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Net neutrality might be dead, but the Federal Communication Commission’s new leader is still focused on preserving the open Internet.
Today, FCC chair Tom Wheeler issued a statement on the agency’s new strategy for preserving the policy of an open Internet, which would ensure that the practices of Internet service providers do not hinder innovation, competition, or open communication.
Wheeler affirmed the FCC would not be appealing an earlier court decision in the case against Verizon, which ruled that the agency did not have the right to enforce its net neutrality rules. Those rules basically forced ISPs like Verizon to treat all traffic on its network the same and prevented them from prioritizing services (such as its own) to work more efficiently. However, the judge did state that the FCC does have authority over broadband network deployment under section 706 of the Telecommunications Act.
“The United States Court of Appeals for the District of Columbia Circuit invited the Commission to act to preserve a free and open Internet. I intend to accept that invitation by proposing rules that will meet the court’s test for preventing improper blocking of and discrimination among Internet traffic, ensuring genuine transparency in how Internet Service Providers manage traffic, and enhancing competition,” Wheeler said.
By meeting the “court’s test,” Wheeler is referring to the thing that caused the federal judge to rule against FCC’s authority on net neutrality. The original wording within the FCC’s mandate made it seem as if ISPs were subject to the same regulation as “common carriers,” aka phone companies, which have stricter regulatory rules. This new set of rules would target ISPs specifically.
Wheeler’s plan to preserve an open Internet include the aforementioned creation of new rules for ISPs, forcing ISPs to remain transparent about how they manage network traffic, ensuring ISPs cannot block traffic, and soliciting public opinion on the matter.
“The Court of Appeals has affirmed the Open Internet Order’s transparency rule, which requires that network operators disclose how they manage Internet traffic,” Wheeler said.
“This is more significant than many people may realize. We should consider ways to make that rule even more effective.”
And as Wheeler notes, transparency would be particularly important because it would be the best way to determine if there was anything that prevented the FCC’s policy of an open Internet.
One easy way to regain the FCC’s authority to enforce net neutrality rules would be to redefine ISPs as “common carriers.” But that is something Wheeler has shied away from in favor of looking at complications on a case-by-case basis. (It’s worth noting that Wheeler’s statement today goes beyond that initial case-by-case strategy, but it’s still unclear to what extent that will be.)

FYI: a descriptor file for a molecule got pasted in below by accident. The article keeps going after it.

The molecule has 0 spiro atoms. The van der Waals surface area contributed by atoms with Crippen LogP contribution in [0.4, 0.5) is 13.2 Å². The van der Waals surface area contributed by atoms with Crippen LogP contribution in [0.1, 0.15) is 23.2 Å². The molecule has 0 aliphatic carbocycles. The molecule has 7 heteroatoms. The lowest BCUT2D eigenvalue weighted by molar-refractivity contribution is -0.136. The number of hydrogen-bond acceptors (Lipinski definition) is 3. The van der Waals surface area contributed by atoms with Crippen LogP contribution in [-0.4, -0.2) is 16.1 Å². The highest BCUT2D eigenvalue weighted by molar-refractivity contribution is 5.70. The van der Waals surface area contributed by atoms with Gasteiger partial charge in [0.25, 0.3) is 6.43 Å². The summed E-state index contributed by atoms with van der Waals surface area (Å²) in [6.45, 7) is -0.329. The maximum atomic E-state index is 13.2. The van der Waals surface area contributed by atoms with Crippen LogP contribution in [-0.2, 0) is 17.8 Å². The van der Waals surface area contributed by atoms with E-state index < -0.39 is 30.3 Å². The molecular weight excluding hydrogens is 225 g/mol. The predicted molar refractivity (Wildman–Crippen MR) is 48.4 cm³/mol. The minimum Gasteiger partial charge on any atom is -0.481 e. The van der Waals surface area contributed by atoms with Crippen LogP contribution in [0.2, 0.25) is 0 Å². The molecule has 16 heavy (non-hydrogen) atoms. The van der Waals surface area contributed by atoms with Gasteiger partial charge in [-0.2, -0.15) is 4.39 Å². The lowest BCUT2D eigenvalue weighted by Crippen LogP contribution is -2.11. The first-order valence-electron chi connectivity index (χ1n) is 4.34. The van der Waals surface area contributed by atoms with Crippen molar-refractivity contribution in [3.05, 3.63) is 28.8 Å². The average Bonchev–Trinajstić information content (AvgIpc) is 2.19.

Yet, other FCC power brokers aren’t entirely behind Wheeler’s revised strategy.
Why everyone isn’t happy with Wheeler’s strategy
“I am deeply concerned by the announcement that the FCC will begin considering new ways to regulate the Internet. As I have said before, my view is that section 706 does not provide any affirmative regulatory authority,” said FCC commissioner Mike O’Rielly in a statement.
“It appears that the FCC is tilting at windmills here. Instead of fostering investment and innovation through deregulation, the FCC will be devoting its resources to adopting new rules without any evidence that consumers are unable to access the content of their choice.”
FCC commissioner Ajit Pai is also skeptical that Wheeler’s call for new open Internet rules is the right course of action, suggesting instead that the agency seek guidance from Congress.
Specifically, he notes that new Internet regulation may create new barrier’s to Congress’ insistence that the Internet remain a “vibrant and competitive free market… unfettered by federal or state regulation.”
“The Internet was free and open before the FCC adopted net neutrality rules. It remains
free and open today,” Pai said in a statement. “Net neutrality has always been a solution in search of a problem.”
Clearly Wheeler doesn’t feel as if the Telecommunications Act of 1996 was ever adequate when it comes to regulating Internet providers. But at least for now, the other FCC commissioners aren’t confident that the agency can create a new set of rules on its own.
Meanwhile, ISPs like Verizon are rumored to be demanding additional money for increased traffic from active services like Netflix — and slowing down all traffic from the video site as a result.
We hope the FCC will be able to work out some semblance of regulation to address issues before things get out of hand.
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